Title
Should we use video-assisted endoscopic vein harvesting as a standard technique? Should we use video-assisted endoscopic vein harvesting as a standard technique?
Author
Faculty/Department
Faculty of Medicine and Health Sciences
Publication type
article
Publication
Subject
Human medicine
Source (journal)
Heart Surgery Forum
Source (book)
3rd Annual Meeting of the, International-Society-for-Minimally-Invasive-Cardiac-Surgery, JUN 08-10, 2000, ATLANTA, GA
Volume/pages
4(2001) :1 , p. 53-55
ISSN
1098-3511
Article Reference
2000.78999
ISI
000167997700008
Carrier
E-only publicatie
Target language
English (eng)
Affiliation
University of Antwerp
Abstract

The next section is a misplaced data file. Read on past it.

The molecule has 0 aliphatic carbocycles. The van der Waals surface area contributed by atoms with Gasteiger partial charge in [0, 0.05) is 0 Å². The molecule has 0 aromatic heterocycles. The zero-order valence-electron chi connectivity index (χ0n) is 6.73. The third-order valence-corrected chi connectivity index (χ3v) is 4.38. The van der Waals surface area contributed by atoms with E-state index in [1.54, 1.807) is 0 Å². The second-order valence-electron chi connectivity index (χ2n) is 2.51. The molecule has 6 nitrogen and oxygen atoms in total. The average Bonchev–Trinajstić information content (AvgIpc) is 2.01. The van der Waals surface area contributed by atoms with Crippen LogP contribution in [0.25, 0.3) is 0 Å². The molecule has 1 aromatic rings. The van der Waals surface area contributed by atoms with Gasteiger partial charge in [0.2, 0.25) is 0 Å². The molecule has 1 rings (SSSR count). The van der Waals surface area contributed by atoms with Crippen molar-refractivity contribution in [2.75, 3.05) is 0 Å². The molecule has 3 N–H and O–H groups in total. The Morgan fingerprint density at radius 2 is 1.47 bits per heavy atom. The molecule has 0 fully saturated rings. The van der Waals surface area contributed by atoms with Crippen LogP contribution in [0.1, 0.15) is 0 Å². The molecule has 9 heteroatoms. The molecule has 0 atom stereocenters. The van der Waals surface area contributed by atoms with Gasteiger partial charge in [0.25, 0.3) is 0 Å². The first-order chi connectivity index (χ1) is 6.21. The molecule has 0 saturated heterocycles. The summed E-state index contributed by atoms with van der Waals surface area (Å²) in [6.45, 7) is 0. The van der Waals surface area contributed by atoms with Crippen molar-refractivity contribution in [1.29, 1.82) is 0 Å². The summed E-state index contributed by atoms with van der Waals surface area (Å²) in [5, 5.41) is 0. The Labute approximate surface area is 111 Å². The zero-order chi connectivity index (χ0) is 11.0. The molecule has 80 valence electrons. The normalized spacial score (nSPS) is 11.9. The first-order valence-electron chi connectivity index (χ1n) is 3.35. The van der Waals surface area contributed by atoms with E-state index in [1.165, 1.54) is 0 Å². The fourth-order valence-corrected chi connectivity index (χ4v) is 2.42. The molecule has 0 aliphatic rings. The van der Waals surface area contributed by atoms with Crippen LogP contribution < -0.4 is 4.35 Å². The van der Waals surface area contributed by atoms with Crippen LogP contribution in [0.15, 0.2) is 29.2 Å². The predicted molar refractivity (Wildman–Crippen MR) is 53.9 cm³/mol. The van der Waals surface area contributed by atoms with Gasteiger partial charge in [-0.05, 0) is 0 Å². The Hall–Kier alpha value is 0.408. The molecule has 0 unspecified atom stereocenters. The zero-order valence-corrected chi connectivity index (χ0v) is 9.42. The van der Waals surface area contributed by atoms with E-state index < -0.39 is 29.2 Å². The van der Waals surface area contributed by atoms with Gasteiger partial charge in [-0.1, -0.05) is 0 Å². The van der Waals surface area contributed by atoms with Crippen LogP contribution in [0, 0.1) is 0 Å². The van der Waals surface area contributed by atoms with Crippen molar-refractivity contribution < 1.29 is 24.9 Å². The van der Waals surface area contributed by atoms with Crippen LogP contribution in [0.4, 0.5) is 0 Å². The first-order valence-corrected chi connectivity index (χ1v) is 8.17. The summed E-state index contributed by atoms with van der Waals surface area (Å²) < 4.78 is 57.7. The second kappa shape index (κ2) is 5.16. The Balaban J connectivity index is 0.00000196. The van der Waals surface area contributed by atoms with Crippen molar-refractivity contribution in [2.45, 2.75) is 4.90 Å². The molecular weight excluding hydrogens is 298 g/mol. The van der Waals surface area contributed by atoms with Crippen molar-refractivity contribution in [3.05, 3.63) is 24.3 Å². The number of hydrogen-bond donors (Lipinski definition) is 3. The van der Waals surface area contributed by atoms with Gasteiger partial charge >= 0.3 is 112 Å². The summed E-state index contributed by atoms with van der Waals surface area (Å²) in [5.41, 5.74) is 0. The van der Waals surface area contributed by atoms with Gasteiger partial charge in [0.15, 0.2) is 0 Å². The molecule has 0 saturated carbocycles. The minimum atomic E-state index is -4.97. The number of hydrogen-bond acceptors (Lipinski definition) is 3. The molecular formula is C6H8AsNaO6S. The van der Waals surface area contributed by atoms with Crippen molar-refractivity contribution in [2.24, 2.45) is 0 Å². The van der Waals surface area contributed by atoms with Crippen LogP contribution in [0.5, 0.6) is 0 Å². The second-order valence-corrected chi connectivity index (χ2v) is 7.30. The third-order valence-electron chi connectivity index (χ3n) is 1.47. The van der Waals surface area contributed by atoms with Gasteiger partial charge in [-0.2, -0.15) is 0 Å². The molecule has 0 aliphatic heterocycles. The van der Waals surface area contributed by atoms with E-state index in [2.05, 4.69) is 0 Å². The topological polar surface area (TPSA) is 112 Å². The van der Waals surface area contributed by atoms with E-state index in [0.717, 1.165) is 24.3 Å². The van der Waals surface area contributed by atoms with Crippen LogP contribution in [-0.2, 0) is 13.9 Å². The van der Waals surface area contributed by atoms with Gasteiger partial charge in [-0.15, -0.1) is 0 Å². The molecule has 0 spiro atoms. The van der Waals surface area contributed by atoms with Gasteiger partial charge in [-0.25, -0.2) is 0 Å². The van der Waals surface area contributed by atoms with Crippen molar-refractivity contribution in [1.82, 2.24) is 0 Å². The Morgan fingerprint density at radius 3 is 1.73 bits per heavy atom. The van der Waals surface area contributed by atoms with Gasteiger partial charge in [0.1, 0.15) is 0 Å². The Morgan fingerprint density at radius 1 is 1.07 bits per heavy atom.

Background: To investigate the feasability and results of endoscopic vein harvesting (EVH) using the Vasoview Uniport(R) system (Guidant Corporation, Menlo Park,CA). Can this technique be used as a standard technique for vein harvesting in coronary artery bypass surgery (CABG) or is it too time consuming? Do smaller incisions result in less morbidity and discomfort? Methods: From October 1998 to May 1999, 158 patients who underwent CABG with venous grafts, in addition to arterial grafts, formed the study population for EVH. In group A (n=131) the vein was harvested with the Vasoview Uniport System. In group B (n=27) the vein was harvested by a conventional open technique with interrupted incisions because of unavailability of the equipment. Recordings were made on vein length, harvest time, length of incision, and complications. Results: In none of the patients in group A was a conversion to the open technique necessary. In 72/131, pure EVH was used. In 59/131 an additional incision below the knee was used for harvesting extra vein length. Mean harvested vein graft length (cm) was 35.9 (range 18-56) in group A and 30.6 (range 16-51) in group B, and mm of vein harvested/min was 77 and 71 in group A and B. Mean time for harvesting and closing (min) was 56.1 (range 14-120) SD 20.4 and 78.3 (range 37-129) SD 26 for a mean length of incision (cm) of six (range 2-19) and 27 (range 12-54). Wound complications at postoperative day three at discharge, and after six weeks were seen in 30 (23%), 27 (20%) and four (4%) patients of group A, and in five (18%), five (18%) and four (23%) of group B. Conclusions: Despite a learning curve in using endoscopic techniques, the total procedural time for EHV is acceptable and even shorter than open harvesting. Most of the time is gained in closure of the wound. Hematoma formation is the most common peroperative complication, but diminishes with experience. The absence of postoperative edema after EVH is striking. Despite the higher costs for disposable material, we have adopted EVH as a standard technique since patient and surgeon satisfaction have improved substantially.
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